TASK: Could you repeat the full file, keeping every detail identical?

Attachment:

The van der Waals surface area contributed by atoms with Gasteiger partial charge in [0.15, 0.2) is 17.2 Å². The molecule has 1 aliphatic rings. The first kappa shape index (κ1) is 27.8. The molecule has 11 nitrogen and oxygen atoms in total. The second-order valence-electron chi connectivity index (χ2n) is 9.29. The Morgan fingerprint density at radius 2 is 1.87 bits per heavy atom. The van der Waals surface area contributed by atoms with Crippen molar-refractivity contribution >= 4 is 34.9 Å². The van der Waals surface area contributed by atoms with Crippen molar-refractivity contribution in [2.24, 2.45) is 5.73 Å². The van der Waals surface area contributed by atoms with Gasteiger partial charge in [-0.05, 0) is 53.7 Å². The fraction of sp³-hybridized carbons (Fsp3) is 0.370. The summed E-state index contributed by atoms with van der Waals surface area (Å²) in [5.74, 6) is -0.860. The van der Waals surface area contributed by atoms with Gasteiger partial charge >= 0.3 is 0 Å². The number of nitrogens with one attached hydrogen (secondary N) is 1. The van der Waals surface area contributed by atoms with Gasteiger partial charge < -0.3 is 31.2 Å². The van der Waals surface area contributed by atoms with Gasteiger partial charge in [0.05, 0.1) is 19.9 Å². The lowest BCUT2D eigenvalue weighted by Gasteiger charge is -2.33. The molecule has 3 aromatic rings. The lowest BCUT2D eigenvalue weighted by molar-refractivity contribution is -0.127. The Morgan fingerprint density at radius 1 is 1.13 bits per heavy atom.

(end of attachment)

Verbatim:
The van der Waals surface area contributed by atoms with Gasteiger partial charge in [0.15, 0.2) is 17.2 Å². The molecule has 1 aliphatic rings. The first kappa shape index (κ1) is 27.8. The molecule has 11 nitrogen and oxygen atoms in total. The second-order valence-electron chi connectivity index (χ2n) is 9.29. The Morgan fingerprint density at radius 2 is 1.87 bits per heavy atom. The van der Waals surface area contributed by atoms with Crippen molar-refractivity contribution >= 4 is 34.9 Å². The van der Waals surface area contributed by atoms with Crippen molar-refractivity contribution in [2.24, 2.45) is 5.73 Å². The van der Waals surface area contributed by atoms with Gasteiger partial charge in [-0.05, 0) is 53.7 Å². The fraction of sp³-hybridized carbons (Fsp3) is 0.370. The summed E-state index contributed by atoms with van der Waals surface area (Å²) in [5.74, 6) is -0.860. The van der Waals surface area contributed by atoms with Gasteiger partial charge >= 0.3 is 0 Å². The number of nitrogens with one attached hydrogen (secondary N) is 1. The van der Waals surface area contributed by atoms with Gasteiger partial charge < -0.3 is 31.2 Å². The van der Waals surface area contributed by atoms with Gasteiger partial charge in [0.05, 0.1) is 19.9 Å². The lowest BCUT2D eigenvalue weighted by Gasteiger charge is -2.33. The molecule has 3 aromatic rings. The lowest BCUT2D eigenvalue weighted by molar-refractivity contribution is -0.127. The Morgan fingerprint density at radius 1 is 1.13 bits per heavy atom.